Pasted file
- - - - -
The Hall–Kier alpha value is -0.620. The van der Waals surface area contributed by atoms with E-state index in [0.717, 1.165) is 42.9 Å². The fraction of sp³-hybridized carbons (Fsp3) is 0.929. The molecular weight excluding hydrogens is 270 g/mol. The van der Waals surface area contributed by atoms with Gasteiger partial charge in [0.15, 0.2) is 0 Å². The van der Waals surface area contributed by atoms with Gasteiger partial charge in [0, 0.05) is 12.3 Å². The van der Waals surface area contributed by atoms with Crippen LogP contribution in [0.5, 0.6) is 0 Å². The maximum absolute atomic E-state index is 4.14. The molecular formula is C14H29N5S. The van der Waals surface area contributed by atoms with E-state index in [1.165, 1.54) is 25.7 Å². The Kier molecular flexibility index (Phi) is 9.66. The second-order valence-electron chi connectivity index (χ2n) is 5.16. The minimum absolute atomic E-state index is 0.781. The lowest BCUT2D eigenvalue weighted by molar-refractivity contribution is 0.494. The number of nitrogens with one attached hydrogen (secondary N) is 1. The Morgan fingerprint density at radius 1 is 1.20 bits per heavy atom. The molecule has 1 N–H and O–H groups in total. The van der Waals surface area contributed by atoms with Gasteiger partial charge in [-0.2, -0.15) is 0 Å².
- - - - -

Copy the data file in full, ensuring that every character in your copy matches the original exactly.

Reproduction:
The Hall–Kier alpha value is -0.620. The van der Waals surface area contributed by atoms with E-state index in [0.717, 1.165) is 42.9 Å². The fraction of sp³-hybridized carbons (Fsp3) is 0.929. The molecular weight excluding hydrogens is 270 g/mol. The van der Waals surface area contributed by atoms with Gasteiger partial charge in [0.15, 0.2) is 0 Å². The van der Waals surface area contributed by atoms with Gasteiger partial charge in [0, 0.05) is 12.3 Å². The van der Waals surface area contributed by atoms with Crippen LogP contribution in [0.5, 0.6) is 0 Å². The maximum absolute atomic E-state index is 4.14. The molecular formula is C14H29N5S. The van der Waals surface area contributed by atoms with E-state index in [1.165, 1.54) is 25.7 Å². The Kier molecular flexibility index (Phi) is 9.66. The second-order valence-electron chi connectivity index (χ2n) is 5.16. The minimum absolute atomic E-state index is 0.781. The lowest BCUT2D eigenvalue weighted by molar-refractivity contribution is 0.494. The number of nitrogens with one attached hydrogen (secondary N) is 1. The Morgan fingerprint density at radius 1 is 1.20 bits per heavy atom. The molecule has 1 N–H and O–H groups in total. The van der Waals surface area contributed by atoms with Gasteiger partial charge in [-0.2, -0.15) is 0 Å².